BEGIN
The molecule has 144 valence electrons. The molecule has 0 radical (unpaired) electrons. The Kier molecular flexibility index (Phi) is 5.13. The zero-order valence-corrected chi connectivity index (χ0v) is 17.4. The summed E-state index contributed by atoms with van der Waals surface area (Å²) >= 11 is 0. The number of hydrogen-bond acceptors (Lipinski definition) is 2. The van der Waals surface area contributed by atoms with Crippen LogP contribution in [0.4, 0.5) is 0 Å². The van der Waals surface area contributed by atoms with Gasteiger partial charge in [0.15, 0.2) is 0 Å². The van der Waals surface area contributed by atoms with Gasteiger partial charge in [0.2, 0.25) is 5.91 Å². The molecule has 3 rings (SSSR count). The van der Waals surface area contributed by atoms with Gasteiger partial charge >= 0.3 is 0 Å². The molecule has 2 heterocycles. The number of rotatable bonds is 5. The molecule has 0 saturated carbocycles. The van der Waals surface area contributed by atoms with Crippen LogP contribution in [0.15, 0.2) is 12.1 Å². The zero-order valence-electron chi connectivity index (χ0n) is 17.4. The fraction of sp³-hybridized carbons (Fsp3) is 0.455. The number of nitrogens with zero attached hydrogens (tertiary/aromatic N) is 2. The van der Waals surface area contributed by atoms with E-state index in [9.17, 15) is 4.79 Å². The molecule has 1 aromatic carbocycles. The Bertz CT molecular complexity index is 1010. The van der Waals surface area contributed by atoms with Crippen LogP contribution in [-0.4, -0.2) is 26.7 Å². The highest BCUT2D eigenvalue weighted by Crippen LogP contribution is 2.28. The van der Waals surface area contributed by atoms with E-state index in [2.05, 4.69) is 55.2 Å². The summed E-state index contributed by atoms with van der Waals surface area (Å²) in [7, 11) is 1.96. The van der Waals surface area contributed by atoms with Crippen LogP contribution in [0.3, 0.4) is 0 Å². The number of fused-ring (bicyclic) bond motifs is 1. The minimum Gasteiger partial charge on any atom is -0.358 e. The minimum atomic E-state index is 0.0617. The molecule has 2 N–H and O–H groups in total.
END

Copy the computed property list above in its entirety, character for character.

The molecule has 144 valence electrons. The molecule has 0 radical (unpaired) electrons. The Kier molecular flexibility index (Phi) is 5.13. The zero-order valence-corrected chi connectivity index (χ0v) is 17.4. The summed E-state index contributed by atoms with van der Waals surface area (Å²) >= 11 is 0. The number of hydrogen-bond acceptors (Lipinski definition) is 2. The van der Waals surface area contributed by atoms with Crippen LogP contribution in [0.4, 0.5) is 0 Å². The van der Waals surface area contributed by atoms with Gasteiger partial charge in [0.15, 0.2) is 0 Å². The van der Waals surface area contributed by atoms with Gasteiger partial charge in [0.2, 0.25) is 5.91 Å². The molecule has 3 rings (SSSR count). The van der Waals surface area contributed by atoms with Gasteiger partial charge >= 0.3 is 0 Å². The molecule has 2 heterocycles. The number of rotatable bonds is 5. The molecule has 0 saturated carbocycles. The van der Waals surface area contributed by atoms with Crippen LogP contribution in [0.15, 0.2) is 12.1 Å². The zero-order valence-electron chi connectivity index (χ0n) is 17.4. The fraction of sp³-hybridized carbons (Fsp3) is 0.455. The number of nitrogens with zero attached hydrogens (tertiary/aromatic N) is 2. The van der Waals surface area contributed by atoms with E-state index in [9.17, 15) is 4.79 Å². The molecule has 1 aromatic carbocycles. The Bertz CT molecular complexity index is 1010. The van der Waals surface area contributed by atoms with Crippen LogP contribution in [-0.4, -0.2) is 26.7 Å². The highest BCUT2D eigenvalue weighted by Crippen LogP contribution is 2.28. The van der Waals surface area contributed by atoms with E-state index in [2.05, 4.69) is 55.2 Å². The summed E-state index contributed by atoms with van der Waals surface area (Å²) in [7, 11) is 1.96. The van der Waals surface area contributed by atoms with Crippen LogP contribution in [0.3, 0.4) is 0 Å². The number of fused-ring (bicyclic) bond motifs is 1. The minimum Gasteiger partial charge on any atom is -0.358 e. The minimum atomic E-state index is 0.0617. The molecule has 2 N–H and O–H groups in total.